Pure Gangsters, Tweet, Tweet

I always like to warn my dear non-techy blogger friends when something technical is coming their way so that they can go onto reading something else. This is one of those times.

In this post, I want to show you how to get your Twitter tweet button count to increment and display properly on your web page.  In this case, I’m using Google app engine’s python implementation, but this could apply for you on a different tech stack.

Generally this isn’t going to be an issue, but you never know, so since I had taken the trouble to do this, I hope it helps someone out one day if they stumble across it in a search engine.

I propped up my stellar gangster kids and tweeted it, but noticed my tweet count didn't increment up. What to do?

I propped up my stellar gangster kids and tweeted it, but noticed my tweet count didn’t increment up. What to do?

I tweeted this picture from proppitup.com.  When I tweeted it, I expected my tweet count to go up by one. From zero to one to be exact. But it didn’t, it just stayed at zero. It could have been cached or any number of things, but I suspected not. Just a hunch. I was right.

The problem was that my server-side code wasn’t properly handling head() requests. I realized I’d need to when I stumbled across this note from Twitter that indicated it was required.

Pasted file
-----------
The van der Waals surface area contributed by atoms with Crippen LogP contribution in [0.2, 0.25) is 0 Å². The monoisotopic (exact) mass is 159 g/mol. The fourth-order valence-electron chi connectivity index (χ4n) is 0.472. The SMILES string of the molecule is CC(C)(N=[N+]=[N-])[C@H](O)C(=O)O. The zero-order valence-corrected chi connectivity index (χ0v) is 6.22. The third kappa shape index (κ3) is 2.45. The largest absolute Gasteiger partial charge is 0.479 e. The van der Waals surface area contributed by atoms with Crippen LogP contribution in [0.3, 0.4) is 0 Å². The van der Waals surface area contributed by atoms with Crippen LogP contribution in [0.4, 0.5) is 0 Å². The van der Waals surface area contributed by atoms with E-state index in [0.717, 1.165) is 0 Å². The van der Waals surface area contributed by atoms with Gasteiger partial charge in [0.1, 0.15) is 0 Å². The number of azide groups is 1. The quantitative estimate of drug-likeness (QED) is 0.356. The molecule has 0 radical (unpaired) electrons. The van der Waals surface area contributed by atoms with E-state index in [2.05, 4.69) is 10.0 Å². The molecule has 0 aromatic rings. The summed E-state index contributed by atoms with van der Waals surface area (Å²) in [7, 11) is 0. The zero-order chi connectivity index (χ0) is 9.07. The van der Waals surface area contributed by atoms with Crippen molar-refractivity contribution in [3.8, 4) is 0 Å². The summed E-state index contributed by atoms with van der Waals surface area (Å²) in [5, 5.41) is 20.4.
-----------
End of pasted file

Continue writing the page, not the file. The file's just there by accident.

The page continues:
So using curl, here’s what it looked like before. Bad error 405.


So I implemented a quick head() method to see if that was the culprit.

def head(self):
    #this allows twitter callback to work

And here’s what it looked like afterwards.


And what do you know, it worked. My twitter propp count just went up by one. Success!


Super Simple Web Server

Netcat and various other utilities make it so easy to run a simple web server on your machine, but so does Python.

Here’s how you can run it on a Windows machine, but works quite well on Linux too (or Cygwin).

C:\>python -m SimpleHTTPServer
Serving HTTP on port 8000 ...

Now just point your browser here and you’ll see a list of everything served up from that directory. It can also be served up using your IP address and accessed from another machine on the same network.

Google Memcache Is Super Simple

I think Google as a company tries to make everything simple. I love how easy they make caching integration with their platform.

As a simple example, let’s just say you want to cache the home page to your web site for 24 hours.  If your home page doesn’t change often, but is rather intensive to load when someone asks for it, caching it will speed things up pretty dramatically for anyone that accesses it later.

In this case, the previously rendered HTML is loaded from cache if available.  Otherwise, the HTML is rendered from a Jinja template, stored in cache for the next time and then provided.  Simple.

from google.appengine.api import memcache

if memcache.get('yourindexpage'):



template = jinja_environment.get_template('/index.html')

renderedhtml = template.render()

memcache.set('yourindexpage', renderedhtml, 86400)